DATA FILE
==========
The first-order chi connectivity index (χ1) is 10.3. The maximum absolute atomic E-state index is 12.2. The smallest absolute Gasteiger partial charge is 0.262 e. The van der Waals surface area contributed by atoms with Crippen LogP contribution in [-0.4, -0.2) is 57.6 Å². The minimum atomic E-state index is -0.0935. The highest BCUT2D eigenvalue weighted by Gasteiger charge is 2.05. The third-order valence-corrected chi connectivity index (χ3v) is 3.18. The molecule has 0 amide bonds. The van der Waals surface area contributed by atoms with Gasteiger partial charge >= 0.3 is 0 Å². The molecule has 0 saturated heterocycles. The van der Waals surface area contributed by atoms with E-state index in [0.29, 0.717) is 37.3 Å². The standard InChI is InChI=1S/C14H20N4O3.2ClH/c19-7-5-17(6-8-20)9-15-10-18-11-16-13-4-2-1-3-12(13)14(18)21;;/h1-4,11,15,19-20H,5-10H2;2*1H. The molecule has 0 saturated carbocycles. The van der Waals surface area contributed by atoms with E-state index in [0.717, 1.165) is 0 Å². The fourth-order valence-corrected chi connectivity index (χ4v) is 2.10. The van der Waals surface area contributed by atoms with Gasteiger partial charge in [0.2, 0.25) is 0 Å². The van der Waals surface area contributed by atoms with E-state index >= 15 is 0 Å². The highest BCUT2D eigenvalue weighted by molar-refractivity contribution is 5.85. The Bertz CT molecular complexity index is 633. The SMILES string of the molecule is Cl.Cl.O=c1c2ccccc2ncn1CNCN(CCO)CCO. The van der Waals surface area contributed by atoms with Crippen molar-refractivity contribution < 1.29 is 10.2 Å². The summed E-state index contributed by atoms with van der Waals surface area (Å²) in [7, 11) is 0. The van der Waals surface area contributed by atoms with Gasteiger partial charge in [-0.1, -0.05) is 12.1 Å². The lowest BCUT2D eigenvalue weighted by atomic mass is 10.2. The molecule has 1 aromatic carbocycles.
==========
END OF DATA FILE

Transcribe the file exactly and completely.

The first-order chi connectivity index (χ1) is 10.3. The maximum absolute atomic E-state index is 12.2. The smallest absolute Gasteiger partial charge is 0.262 e. The van der Waals surface area contributed by atoms with Crippen LogP contribution in [-0.4, -0.2) is 57.6 Å². The minimum atomic E-state index is -0.0935. The highest BCUT2D eigenvalue weighted by Gasteiger charge is 2.05. The third-order valence-corrected chi connectivity index (χ3v) is 3.18. The molecule has 0 amide bonds. The van der Waals surface area contributed by atoms with Gasteiger partial charge >= 0.3 is 0 Å². The molecule has 0 saturated heterocycles. The van der Waals surface area contributed by atoms with E-state index in [0.29, 0.717) is 37.3 Å². The standard InChI is InChI=1S/C14H20N4O3.2ClH/c19-7-5-17(6-8-20)9-15-10-18-11-16-13-4-2-1-3-12(13)14(18)21;;/h1-4,11,15,19-20H,5-10H2;2*1H. The molecule has 0 saturated carbocycles. The van der Waals surface area contributed by atoms with E-state index in [0.717, 1.165) is 0 Å². The fourth-order valence-corrected chi connectivity index (χ4v) is 2.10. The van der Waals surface area contributed by atoms with Gasteiger partial charge in [0.2, 0.25) is 0 Å². The van der Waals surface area contributed by atoms with E-state index >= 15 is 0 Å². The highest BCUT2D eigenvalue weighted by molar-refractivity contribution is 5.85. The Bertz CT molecular complexity index is 633. The SMILES string of the molecule is Cl.Cl.O=c1c2ccccc2ncn1CNCN(CCO)CCO. The van der Waals surface area contributed by atoms with Crippen molar-refractivity contribution < 1.29 is 10.2 Å². The summed E-state index contributed by atoms with van der Waals surface area (Å²) in [7, 11) is 0. The van der Waals surface area contributed by atoms with Gasteiger partial charge in [-0.1, -0.05) is 12.1 Å². The lowest BCUT2D eigenvalue weighted by atomic mass is 10.2. The molecule has 1 aromatic carbocycles.